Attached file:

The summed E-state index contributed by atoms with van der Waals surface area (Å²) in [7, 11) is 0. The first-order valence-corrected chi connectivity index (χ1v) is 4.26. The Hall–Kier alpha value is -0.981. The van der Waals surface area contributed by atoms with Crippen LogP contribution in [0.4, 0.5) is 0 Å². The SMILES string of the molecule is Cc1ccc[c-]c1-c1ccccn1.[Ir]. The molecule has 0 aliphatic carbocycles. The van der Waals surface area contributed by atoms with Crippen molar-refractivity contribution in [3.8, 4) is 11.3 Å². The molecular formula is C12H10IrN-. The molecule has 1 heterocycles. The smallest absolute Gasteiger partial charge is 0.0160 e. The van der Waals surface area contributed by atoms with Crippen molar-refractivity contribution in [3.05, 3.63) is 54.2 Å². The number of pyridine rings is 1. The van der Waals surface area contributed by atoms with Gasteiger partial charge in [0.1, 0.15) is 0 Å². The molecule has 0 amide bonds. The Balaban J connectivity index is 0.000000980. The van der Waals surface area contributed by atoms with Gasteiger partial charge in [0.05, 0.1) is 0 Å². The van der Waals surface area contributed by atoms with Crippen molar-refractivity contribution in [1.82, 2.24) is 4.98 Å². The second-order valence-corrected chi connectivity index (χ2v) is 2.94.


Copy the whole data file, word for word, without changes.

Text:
The summed E-state index contributed by atoms with van der Waals surface area (Å²) in [7, 11) is 0. The first-order valence-corrected chi connectivity index (χ1v) is 4.26. The Hall–Kier alpha value is -0.981. The van der Waals surface area contributed by atoms with Crippen LogP contribution in [0.4, 0.5) is 0 Å². The SMILES string of the molecule is Cc1ccc[c-]c1-c1ccccn1.[Ir]. The molecule has 0 aliphatic carbocycles. The van der Waals surface area contributed by atoms with Crippen molar-refractivity contribution in [3.8, 4) is 11.3 Å². The molecular formula is C12H10IrN-. The molecule has 1 heterocycles. The smallest absolute Gasteiger partial charge is 0.0160 e. The van der Waals surface area contributed by atoms with Crippen molar-refractivity contribution in [3.05, 3.63) is 54.2 Å². The number of pyridine rings is 1. The van der Waals surface area contributed by atoms with Gasteiger partial charge in [0.1, 0.15) is 0 Å². The molecule has 0 amide bonds. The Balaban J connectivity index is 0.000000980. The van der Waals surface area contributed by atoms with Gasteiger partial charge in [0.05, 0.1) is 0 Å². The van der Waals surface area contributed by atoms with Crippen molar-refractivity contribution in [1.82, 2.24) is 4.98 Å². The second-order valence-corrected chi connectivity index (χ2v) is 2.94.